Although I was only seven years old when President Bill Clinton was elected in 1992, I still recall the publicity my hometown paper – which was recently renamed to The (Scranton) Times-Tribune – gave to him and his wife simply because Hillary’s father, Hugh Rodham, was born in Scranton, Pa. Over the years, including 1993 when Rodham died and was buried in Scranton, that particular factor carried significantly more importance to Northeastern Pennsylvania community.
Then, when (Hillary) Clinton began her campaign for the Democratic nomination, her relationship to the former coal-mining city was often prominently displayed on the front pages of every publication, looming over their Web sites on a fairly consistent basis. Officials considered Clinton’s chances in NEPA, and the entire state, rather well considering her ties — Sorry folks, I rarely keep up with politics and have no idea how she eventually faired in the primary election. — almost labeling her a “shoe in” for the presidential nomination.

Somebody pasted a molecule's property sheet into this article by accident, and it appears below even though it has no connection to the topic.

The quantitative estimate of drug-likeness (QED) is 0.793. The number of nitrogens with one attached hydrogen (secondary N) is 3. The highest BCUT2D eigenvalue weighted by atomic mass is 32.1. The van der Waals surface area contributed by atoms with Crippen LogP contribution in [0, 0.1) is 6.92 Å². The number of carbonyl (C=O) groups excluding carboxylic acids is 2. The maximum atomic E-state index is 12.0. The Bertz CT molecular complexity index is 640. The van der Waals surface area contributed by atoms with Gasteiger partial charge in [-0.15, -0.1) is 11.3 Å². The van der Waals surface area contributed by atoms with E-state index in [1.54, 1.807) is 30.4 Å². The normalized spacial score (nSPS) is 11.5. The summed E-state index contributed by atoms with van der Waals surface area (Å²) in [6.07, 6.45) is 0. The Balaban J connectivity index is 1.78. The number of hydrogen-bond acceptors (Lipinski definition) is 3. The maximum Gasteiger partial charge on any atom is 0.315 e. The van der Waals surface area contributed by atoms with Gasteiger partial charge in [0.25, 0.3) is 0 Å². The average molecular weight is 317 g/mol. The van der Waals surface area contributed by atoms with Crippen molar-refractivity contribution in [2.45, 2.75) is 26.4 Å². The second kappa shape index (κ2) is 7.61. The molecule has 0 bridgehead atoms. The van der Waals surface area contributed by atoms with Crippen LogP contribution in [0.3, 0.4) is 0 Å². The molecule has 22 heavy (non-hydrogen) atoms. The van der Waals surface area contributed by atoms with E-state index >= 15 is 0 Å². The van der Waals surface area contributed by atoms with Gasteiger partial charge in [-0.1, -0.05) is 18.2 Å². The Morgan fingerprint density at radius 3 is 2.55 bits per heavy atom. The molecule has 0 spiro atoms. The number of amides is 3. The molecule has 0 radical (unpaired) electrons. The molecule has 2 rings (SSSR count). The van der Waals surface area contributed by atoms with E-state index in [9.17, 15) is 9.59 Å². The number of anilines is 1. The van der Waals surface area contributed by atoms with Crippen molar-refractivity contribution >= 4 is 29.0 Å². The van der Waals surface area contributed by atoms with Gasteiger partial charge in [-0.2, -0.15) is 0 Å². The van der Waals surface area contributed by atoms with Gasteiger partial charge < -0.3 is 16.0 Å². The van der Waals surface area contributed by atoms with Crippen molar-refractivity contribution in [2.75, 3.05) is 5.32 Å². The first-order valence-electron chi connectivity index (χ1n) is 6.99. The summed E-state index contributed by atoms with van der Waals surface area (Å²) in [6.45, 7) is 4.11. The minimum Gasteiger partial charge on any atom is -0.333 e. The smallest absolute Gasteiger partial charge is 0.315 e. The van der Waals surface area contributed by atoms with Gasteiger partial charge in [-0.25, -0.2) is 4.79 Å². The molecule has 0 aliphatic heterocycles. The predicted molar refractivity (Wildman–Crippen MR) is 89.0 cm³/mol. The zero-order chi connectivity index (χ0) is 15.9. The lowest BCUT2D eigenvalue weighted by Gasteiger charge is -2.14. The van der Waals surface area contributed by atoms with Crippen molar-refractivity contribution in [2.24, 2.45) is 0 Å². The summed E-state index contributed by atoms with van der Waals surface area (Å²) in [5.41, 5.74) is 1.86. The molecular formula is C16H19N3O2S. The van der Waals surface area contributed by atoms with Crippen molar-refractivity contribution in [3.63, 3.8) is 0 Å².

Clearly, we all know how that played out.
And then, after months of speculation over who Democratic candidate Barack Obama would choose as his vice presidential running mate, what did he do? He chose a Scranton native, turning the city into an uproar of excitement over the possibilities for Pennsylvania’s sixth most populous city – despite Forbes magazine recently listing it among “America’s Fastest Dying Cities.” Go Scrantonia.
Since the VP announcement, The Times-Tribune Web site has been clouded with various references to Sen. Joe Biden. Apparently CNN was filming around the city, allowing for a five sentence article today about the media outlet’s endeavors. As of this moment, I count four separate Biden-related stories under the local news category. A bit heavy, in my opinion.